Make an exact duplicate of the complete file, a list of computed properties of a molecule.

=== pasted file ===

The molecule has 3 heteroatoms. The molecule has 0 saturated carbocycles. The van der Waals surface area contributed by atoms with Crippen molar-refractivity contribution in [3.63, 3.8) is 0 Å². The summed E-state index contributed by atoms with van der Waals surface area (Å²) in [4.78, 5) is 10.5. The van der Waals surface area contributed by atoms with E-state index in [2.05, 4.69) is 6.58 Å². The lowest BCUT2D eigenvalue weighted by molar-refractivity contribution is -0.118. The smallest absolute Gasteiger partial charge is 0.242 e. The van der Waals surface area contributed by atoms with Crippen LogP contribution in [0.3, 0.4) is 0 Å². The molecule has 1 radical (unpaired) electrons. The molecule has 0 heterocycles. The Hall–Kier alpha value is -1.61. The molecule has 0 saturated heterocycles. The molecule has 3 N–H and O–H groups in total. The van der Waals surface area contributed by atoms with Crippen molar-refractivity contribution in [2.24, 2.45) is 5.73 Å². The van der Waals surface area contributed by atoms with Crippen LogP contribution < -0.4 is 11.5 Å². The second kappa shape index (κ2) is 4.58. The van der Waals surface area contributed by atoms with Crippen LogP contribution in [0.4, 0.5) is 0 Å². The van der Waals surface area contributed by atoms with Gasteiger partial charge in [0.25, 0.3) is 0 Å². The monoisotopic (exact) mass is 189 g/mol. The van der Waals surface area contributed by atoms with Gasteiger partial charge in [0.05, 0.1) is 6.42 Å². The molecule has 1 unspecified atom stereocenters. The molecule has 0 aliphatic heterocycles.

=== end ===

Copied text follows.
The molecule has 3 heteroatoms. The molecule has 0 saturated carbocycles. The van der Waals surface area contributed by atoms with Crippen molar-refractivity contribution in [3.63, 3.8) is 0 Å². The summed E-state index contributed by atoms with van der Waals surface area (Å²) in [4.78, 5) is 10.5. The van der Waals surface area contributed by atoms with E-state index in [2.05, 4.69) is 6.58 Å². The lowest BCUT2D eigenvalue weighted by molar-refractivity contribution is -0.118. The smallest absolute Gasteiger partial charge is 0.242 e. The van der Waals surface area contributed by atoms with Crippen LogP contribution in [0.3, 0.4) is 0 Å². The molecule has 1 radical (unpaired) electrons. The molecule has 0 heterocycles. The Hall–Kier alpha value is -1.61. The molecule has 0 saturated heterocycles. The molecule has 3 N–H and O–H groups in total. The van der Waals surface area contributed by atoms with Crippen molar-refractivity contribution in [2.24, 2.45) is 5.73 Å². The van der Waals surface area contributed by atoms with Crippen LogP contribution < -0.4 is 11.5 Å². The second kappa shape index (κ2) is 4.58. The van der Waals surface area contributed by atoms with Crippen LogP contribution in [0.4, 0.5) is 0 Å². The van der Waals surface area contributed by atoms with Gasteiger partial charge in [0.25, 0.3) is 0 Å². The monoisotopic (exact) mass is 189 g/mol. The van der Waals surface area contributed by atoms with Gasteiger partial charge in [0.05, 0.1) is 6.42 Å². The molecule has 1 unspecified atom stereocenters. The molecule has 0 aliphatic heterocycles.